ON WEDNESDAY (Sept 15), just ahead of a Conservative-led debate on the issue in the Senedd, Health Minister Eluned Morgan announced an additional £500k to improve community access to defibrillators
The money will go towards enabling community buildings and sports grounds to access a defibrillator.
CARDIAC ARREST IN
THE PUBLIC EYE
In recent weeks a spotlight was thrown on cardiac rests after several high-profile on-field incidents and deaths, including some in Wales.
Only last month, 31-year-old Alex Evans from Cwmllynfell RFC collapsed and died during a memorial game for another club stalwart.
The matter came to mass public attention in May this year when Danish international keeled over live on television during a match in the European Football Championship.
In July, Welsh Government approved further funding of £2.5m over the next three years for Save a Life Cymru.
That money will enable further awareness-raising, fund new educational and training resources and improve public access to defibrillators.
There are currently 5,423 public access defibrillators registered with Welsh Ambulance Service Trust and the Circuit (the national defibrillator network).
Every year in Wales around 6,000 people suffer sudden cardiac arrest.
A patient’s chance of surviving an out of hospital cardiac arrest decreases by an estimated 10 per cent with every passing minute.
When CPR chest compressions and a defibrillator are used together chances of survival from SCA increase from 9% to 50%.
First aid is a vital life skill, but unfortunately, too many people in Wales wouldn’t know what to do in an emergency situation.
MONEY MUST BE
Former Conservative MS and Shadow Education Minister Suzy Davies was the driving force behind the Welsh Government’s agreement to include life-saving lessons in Wales’s National Curriculum.
She also campaigned vigorously for community defibrillators while in the Senedd.
Suzy Davies welcomed the Welsh Government’s funding announcement.
Speaking to The Herald she said: “I’m delighted that the Welsh Government has announced this extra funding. However, l hope this doesn’t put communities off from their own fundraising activities.
“What matters now is that this money is used and distributed widely.
“There are many charities and other providers who can help you get a defibrillator, so it would be disappointing if this funding were left in the hands of just a few.”
Eluned Morgan added: “Not only do we need a comprehensive network of defibrillators, but also to ensure that members of the public are equipped with the skills and the confidence to use them, as well as CPR skills in the event a defibrillator is not available.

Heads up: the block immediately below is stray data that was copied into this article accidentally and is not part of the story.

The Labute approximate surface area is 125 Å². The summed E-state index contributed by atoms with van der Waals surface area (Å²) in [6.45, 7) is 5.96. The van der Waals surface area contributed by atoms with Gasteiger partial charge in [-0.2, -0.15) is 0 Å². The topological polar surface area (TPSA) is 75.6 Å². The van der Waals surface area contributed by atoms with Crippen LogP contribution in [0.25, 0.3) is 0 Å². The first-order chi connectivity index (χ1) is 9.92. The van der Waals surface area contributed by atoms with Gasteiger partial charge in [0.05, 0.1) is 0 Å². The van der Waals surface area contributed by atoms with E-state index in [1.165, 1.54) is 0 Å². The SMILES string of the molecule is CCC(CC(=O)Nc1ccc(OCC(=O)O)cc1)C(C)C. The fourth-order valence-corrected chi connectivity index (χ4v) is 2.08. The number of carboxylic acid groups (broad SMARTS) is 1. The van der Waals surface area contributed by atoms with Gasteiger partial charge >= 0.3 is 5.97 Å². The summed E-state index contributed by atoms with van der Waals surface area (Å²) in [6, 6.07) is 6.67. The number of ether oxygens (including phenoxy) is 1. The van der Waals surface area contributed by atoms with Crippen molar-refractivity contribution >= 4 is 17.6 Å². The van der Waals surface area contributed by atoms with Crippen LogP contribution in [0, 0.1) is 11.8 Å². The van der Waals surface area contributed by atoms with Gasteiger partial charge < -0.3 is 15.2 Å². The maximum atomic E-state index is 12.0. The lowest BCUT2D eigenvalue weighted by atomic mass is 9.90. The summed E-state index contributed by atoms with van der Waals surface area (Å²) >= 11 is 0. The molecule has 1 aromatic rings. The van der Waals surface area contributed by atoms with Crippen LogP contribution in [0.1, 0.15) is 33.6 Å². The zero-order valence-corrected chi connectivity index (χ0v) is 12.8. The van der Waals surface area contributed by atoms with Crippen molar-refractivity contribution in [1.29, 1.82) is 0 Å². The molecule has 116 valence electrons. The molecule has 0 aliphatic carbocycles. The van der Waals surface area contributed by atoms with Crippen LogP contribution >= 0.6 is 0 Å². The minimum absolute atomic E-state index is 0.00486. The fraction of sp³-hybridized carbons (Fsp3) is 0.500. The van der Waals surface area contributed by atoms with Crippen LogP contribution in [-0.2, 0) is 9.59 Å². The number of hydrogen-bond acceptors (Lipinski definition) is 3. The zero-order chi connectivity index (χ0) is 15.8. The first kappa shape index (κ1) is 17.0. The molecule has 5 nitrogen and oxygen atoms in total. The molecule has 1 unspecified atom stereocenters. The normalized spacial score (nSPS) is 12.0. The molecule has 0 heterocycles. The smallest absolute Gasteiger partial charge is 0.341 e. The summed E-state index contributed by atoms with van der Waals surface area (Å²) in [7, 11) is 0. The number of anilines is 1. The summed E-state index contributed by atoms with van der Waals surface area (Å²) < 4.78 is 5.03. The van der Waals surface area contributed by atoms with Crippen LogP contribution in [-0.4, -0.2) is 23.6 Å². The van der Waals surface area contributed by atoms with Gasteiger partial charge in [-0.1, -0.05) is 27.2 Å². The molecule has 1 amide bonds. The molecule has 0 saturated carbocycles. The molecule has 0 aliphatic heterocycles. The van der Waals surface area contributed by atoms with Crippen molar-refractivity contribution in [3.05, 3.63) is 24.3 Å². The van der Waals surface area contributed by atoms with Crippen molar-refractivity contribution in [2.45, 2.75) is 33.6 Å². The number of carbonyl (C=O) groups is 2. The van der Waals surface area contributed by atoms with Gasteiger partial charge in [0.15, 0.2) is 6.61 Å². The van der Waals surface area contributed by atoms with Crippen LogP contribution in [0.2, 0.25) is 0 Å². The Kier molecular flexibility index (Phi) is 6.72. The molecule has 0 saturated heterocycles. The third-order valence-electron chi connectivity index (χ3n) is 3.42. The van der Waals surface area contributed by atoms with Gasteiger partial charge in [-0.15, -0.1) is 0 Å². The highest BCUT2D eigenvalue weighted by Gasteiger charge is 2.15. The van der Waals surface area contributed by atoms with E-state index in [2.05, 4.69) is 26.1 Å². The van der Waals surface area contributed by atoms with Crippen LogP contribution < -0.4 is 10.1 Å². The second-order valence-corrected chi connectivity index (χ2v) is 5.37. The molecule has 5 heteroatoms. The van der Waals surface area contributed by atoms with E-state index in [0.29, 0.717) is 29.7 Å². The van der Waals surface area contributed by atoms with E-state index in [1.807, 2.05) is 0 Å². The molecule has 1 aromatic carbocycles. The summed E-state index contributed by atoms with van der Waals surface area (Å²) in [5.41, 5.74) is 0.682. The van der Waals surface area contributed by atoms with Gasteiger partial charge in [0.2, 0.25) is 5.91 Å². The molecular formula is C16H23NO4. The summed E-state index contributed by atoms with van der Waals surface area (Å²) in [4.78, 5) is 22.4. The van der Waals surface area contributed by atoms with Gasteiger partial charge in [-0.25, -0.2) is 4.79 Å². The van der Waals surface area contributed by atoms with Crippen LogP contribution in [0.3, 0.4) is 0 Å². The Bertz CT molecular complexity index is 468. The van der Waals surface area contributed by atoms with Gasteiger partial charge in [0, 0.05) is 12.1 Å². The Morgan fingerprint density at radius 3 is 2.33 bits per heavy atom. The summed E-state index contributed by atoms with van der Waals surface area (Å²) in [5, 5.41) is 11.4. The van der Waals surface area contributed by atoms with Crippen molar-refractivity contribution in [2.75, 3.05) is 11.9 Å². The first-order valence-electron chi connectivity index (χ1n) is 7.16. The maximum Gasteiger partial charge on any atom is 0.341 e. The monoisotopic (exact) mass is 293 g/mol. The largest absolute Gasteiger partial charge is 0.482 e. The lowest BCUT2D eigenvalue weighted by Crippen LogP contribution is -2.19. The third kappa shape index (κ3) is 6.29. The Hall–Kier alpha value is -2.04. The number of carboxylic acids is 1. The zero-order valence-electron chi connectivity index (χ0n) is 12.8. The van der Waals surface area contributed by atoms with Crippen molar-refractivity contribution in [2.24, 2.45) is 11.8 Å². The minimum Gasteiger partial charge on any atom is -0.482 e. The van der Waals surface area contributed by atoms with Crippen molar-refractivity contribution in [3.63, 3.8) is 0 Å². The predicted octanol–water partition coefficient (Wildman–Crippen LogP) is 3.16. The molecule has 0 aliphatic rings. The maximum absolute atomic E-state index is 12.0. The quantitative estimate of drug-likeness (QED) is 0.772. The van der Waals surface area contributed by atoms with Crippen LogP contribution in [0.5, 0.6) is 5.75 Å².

“Every second counts when someone goes into cardiac arrest. We can all help raise awareness of the importance of early CPR and defibrillation.”
SHAVE FOR LABOUR
On Wednesday, the Senedd debated a Conservative motion calling on the Welsh Government to recognise the need for a national defibrillator network and for increased funding to allow their installation in community halls, sports grounds, and independent shops to buy and install a defibrillator.
Plaid Cymru supported the Conservative motion.
Tom Giffard said: “There is no doubt that defibrillators are vitally important pieces of equipment which, if used within 3-5 minutes of cardiac arrest, can increase survival rates from 6% to 74%.
“Some 30,000 people suffer cardiac arrest outside of hospital every year in Britain, meaning now more than ever is the time to have defibrillators installed in as many easily-accessible places as possible.
“Politicians of all colours across the Senedd are as one on this issue, so I hope they support our motion and help save lives.”
Plaid Cymru’s spokesperson for Sport, Heledd Fychan MS said: “Whilst we need to address the overall number of defibrillators, we also need to ensure that every unit is registered to allow the emergency services to locate them.
“Perhaps one way to find a defibrillator once it is activated by a member of the public would be similar to the AA phones on motorways, which give the exact location.”
Replying to the debate for the Conservatives, Carmarthen West and South Pembrokeshire MS Sam Kurtz said: “It’s not the stories of those who survive we should listen to, but the harrowing stories of those who have not survived, including the rugby player Alex Evans, the cricketer Maqsood Anwar, who both sadly lost their lives earlier this year due to not having access to a defibrillator.
“I know politicians are often bandied around as not having much common sense, but it seems to me that common sense should prevail in this instance.
“This should be a matter that the Welsh Government take forward with gusto to ensure that this life-saving equipment is available to all who may, sadly, need it at any one time.”
The vote on the Conservative motion tied 27-a-piece, following a Welsh Government wrecking amendment.
Obliged to do so by convention, Presiding Officer Elin Jones cast her vote to reject the Conservative motion.